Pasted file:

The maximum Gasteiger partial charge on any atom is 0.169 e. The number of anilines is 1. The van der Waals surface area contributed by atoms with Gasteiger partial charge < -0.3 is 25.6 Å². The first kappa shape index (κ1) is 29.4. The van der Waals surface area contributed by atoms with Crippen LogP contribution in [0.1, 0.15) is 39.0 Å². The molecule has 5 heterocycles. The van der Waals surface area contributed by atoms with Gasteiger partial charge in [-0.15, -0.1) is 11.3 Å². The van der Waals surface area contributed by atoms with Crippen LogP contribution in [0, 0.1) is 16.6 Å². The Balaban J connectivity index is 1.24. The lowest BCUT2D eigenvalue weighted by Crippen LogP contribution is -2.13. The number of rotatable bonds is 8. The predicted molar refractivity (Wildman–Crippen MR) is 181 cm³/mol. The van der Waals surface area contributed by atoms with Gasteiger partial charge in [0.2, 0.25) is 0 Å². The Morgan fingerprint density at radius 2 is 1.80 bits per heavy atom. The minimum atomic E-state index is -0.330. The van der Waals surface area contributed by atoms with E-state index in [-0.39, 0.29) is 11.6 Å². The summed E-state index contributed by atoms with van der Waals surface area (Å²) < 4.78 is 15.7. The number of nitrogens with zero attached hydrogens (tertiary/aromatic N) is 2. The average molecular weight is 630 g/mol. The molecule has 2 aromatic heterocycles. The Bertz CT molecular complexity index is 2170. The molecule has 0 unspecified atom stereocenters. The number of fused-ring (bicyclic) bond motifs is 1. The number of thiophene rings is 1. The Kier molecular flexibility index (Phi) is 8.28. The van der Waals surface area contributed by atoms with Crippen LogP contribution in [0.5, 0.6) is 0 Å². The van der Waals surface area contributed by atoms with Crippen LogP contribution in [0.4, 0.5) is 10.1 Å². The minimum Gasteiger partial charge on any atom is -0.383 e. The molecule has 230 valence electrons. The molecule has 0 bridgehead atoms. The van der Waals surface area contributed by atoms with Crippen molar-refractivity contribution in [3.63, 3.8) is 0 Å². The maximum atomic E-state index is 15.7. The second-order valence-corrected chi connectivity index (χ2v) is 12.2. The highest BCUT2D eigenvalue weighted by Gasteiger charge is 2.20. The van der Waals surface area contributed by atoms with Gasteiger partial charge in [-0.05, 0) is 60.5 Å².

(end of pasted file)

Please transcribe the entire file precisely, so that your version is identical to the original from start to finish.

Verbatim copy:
The maximum Gasteiger partial charge on any atom is 0.169 e. The number of anilines is 1. The van der Waals surface area contributed by atoms with Gasteiger partial charge < -0.3 is 25.6 Å². The first kappa shape index (κ1) is 29.4. The van der Waals surface area contributed by atoms with Crippen LogP contribution in [0.1, 0.15) is 39.0 Å². The molecule has 5 heterocycles. The van der Waals surface area contributed by atoms with Gasteiger partial charge in [-0.15, -0.1) is 11.3 Å². The van der Waals surface area contributed by atoms with Crippen LogP contribution in [0, 0.1) is 16.6 Å². The Balaban J connectivity index is 1.24. The lowest BCUT2D eigenvalue weighted by Crippen LogP contribution is -2.13. The number of rotatable bonds is 8. The predicted molar refractivity (Wildman–Crippen MR) is 181 cm³/mol. The van der Waals surface area contributed by atoms with Gasteiger partial charge in [0.2, 0.25) is 0 Å². The Morgan fingerprint density at radius 2 is 1.80 bits per heavy atom. The minimum atomic E-state index is -0.330. The van der Waals surface area contributed by atoms with E-state index in [-0.39, 0.29) is 11.6 Å². The summed E-state index contributed by atoms with van der Waals surface area (Å²) < 4.78 is 15.7. The number of nitrogens with zero attached hydrogens (tertiary/aromatic N) is 2. The average molecular weight is 630 g/mol. The molecule has 2 aromatic heterocycles. The Bertz CT molecular complexity index is 2170. The molecule has 0 unspecified atom stereocenters. The number of fused-ring (bicyclic) bond motifs is 1. The number of thiophene rings is 1. The Kier molecular flexibility index (Phi) is 8.28. The van der Waals surface area contributed by atoms with Crippen LogP contribution in [0.5, 0.6) is 0 Å². The van der Waals surface area contributed by atoms with Crippen LogP contribution in [0.4, 0.5) is 10.1 Å². The minimum Gasteiger partial charge on any atom is -0.383 e. The molecule has 230 valence electrons. The molecule has 0 bridgehead atoms. The van der Waals surface area contributed by atoms with Crippen molar-refractivity contribution in [3.63, 3.8) is 0 Å². The maximum atomic E-state index is 15.7. The second-order valence-corrected chi connectivity index (χ2v) is 12.2. The highest BCUT2D eigenvalue weighted by Gasteiger charge is 2.20. The van der Waals surface area contributed by atoms with Gasteiger partial charge in [-0.05, 0) is 60.5 Å².